Palmer has not commented publicly on the case. Palmer was described as "noncommittal" at the time of the search of the mansion. The search team included L.A. County Detective Gary Booker, who, along with his partner, Henry Grayson, began the Palmer investigation after an anonymous tipster called a welfare-fraud hotline.

Booker said the two-story, 18-room stucco mansion is valued at more than $250,000.

County records indicate the mansion was purchased by Palmer shortly before she was arrested in California in 1971 on a Cook County Ill., grand jury indictment, which accused her of theft in connection with an estimated $250,000 credit card swindle in Chicago.

The arresting officer in the Cook County case was Corbett.

"There wasn't a major store she hadn't been to seeking merchandise on credit with false information," Corbett recalled. "She often used the name of someone she knew, and who had good credit references.

"Whatever direction we turned, she had a finger in something. It kept mushrooming. Finally, in an effort to start prosecution, we shut off investigating 'new accounts' and just plugged away at the case we already knew of."

Corbett said authorities learned of Palmer's move from Chicago's South Side to Pasadena through a credit card phone call placed to a California warehouse where she had temporarily stored furniture.

Once inside the mansion in 1971, he recalled, he spotted some unpaid-for furniture she had obtained in Chicago, including a $1,900 "living wall" with stereo cabinets, bookshelves and an electric fireplace.

Palmer refused to waive extradition then, but eventually was returned to Llinois on a warrant signed by then California Gov. Ronald Reagan.

In late 1972, after months of trail delays, court records show that Palmer pleaded guilty to five charges of grand theft and was sentenced to the women's prison at Dwight, for a term of one to four years.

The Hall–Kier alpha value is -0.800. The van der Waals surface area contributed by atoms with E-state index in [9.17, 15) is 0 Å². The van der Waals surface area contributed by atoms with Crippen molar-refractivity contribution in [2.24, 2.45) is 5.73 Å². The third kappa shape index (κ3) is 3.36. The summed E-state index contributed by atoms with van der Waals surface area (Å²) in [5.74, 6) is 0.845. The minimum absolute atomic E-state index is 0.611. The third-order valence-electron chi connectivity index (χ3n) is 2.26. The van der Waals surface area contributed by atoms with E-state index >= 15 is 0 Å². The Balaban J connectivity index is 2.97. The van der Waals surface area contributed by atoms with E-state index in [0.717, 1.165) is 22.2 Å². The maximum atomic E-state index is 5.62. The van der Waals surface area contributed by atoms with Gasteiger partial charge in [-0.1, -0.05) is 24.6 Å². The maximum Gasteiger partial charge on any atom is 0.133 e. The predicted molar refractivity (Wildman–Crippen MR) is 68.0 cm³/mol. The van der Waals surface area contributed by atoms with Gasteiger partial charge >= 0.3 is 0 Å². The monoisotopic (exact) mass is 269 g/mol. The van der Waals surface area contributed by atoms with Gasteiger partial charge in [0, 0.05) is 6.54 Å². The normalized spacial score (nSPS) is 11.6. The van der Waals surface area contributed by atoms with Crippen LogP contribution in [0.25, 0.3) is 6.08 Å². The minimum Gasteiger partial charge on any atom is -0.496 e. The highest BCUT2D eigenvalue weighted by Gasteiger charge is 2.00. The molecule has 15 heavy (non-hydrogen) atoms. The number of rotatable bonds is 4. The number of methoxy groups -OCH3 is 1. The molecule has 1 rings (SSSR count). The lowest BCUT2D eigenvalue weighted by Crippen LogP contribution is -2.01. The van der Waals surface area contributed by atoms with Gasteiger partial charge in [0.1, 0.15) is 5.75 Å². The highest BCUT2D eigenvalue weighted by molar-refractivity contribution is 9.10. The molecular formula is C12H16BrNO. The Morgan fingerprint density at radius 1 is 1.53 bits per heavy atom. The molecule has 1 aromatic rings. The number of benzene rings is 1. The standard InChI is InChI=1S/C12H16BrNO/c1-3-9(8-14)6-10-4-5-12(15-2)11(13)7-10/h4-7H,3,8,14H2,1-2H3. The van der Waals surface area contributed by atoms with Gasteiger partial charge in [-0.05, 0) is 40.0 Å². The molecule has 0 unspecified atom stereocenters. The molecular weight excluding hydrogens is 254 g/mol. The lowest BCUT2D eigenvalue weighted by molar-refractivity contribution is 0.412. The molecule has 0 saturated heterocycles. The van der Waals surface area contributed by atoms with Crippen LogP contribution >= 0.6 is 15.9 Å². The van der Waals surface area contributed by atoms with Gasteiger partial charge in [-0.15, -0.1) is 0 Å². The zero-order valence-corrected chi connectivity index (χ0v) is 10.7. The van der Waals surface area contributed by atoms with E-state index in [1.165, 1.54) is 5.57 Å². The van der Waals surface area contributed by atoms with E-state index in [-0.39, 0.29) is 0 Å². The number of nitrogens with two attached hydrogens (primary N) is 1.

It was at that time that the judge, Kenneth Wilson, told her: "It is certainly the hope of the court that when you do return to society, you will have decided to live a useful life and . . . want no part of breaking the law. It would be my hope you would devote yourself to a constructive life rather than bilking merchants."

Palmer was paroled in June 1973, after serving six months, and promptly returned to Pasadena. California records show she filed for her first allegedly false welfare claim in December, six months later.

James Piper, an assistant Cook County state's attorney who prosecuted her in the credit card scheme, said Palmer's work as a real estate broker enabled her to delve into otherwise confidential credit information of persons with good credit ratings. Some of their names later popped up on false credit card applications she submitted.

Corbett related how police traced several overdue acounts linked to Palmer to an empty apartment in Chicago's Millgate neighborhood, where he said thousands of dollars in merchandise was delivered, then spirited down the block to the home of Palmer's mother. A search of the home, Corbett said, turned up furniture, paneling, and "even a proverbial kitchen sink" -- all obtained through fraud.